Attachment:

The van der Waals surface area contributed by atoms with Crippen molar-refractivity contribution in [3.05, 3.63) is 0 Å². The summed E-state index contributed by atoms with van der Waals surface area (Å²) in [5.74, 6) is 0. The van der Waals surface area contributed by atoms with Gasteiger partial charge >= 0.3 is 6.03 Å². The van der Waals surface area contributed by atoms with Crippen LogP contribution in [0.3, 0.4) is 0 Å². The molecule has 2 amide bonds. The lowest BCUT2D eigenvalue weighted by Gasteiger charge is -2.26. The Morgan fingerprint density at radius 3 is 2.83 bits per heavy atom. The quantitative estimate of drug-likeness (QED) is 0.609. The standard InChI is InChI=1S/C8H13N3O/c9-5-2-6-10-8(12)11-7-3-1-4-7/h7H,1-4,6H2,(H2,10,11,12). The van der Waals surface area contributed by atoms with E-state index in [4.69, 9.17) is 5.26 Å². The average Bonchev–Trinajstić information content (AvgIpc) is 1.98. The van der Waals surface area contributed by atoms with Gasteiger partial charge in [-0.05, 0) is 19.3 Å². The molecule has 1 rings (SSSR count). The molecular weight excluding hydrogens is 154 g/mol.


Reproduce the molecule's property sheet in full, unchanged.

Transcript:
The van der Waals surface area contributed by atoms with Crippen molar-refractivity contribution in [3.05, 3.63) is 0 Å². The summed E-state index contributed by atoms with van der Waals surface area (Å²) in [5.74, 6) is 0. The van der Waals surface area contributed by atoms with Gasteiger partial charge >= 0.3 is 6.03 Å². The van der Waals surface area contributed by atoms with Crippen LogP contribution in [0.3, 0.4) is 0 Å². The molecule has 2 amide bonds. The lowest BCUT2D eigenvalue weighted by Gasteiger charge is -2.26. The Morgan fingerprint density at radius 3 is 2.83 bits per heavy atom. The quantitative estimate of drug-likeness (QED) is 0.609. The standard InChI is InChI=1S/C8H13N3O/c9-5-2-6-10-8(12)11-7-3-1-4-7/h7H,1-4,6H2,(H2,10,11,12). The van der Waals surface area contributed by atoms with E-state index in [4.69, 9.17) is 5.26 Å². The average Bonchev–Trinajstić information content (AvgIpc) is 1.98. The van der Waals surface area contributed by atoms with Gasteiger partial charge in [-0.05, 0) is 19.3 Å². The molecule has 1 rings (SSSR count). The molecular weight excluding hydrogens is 154 g/mol.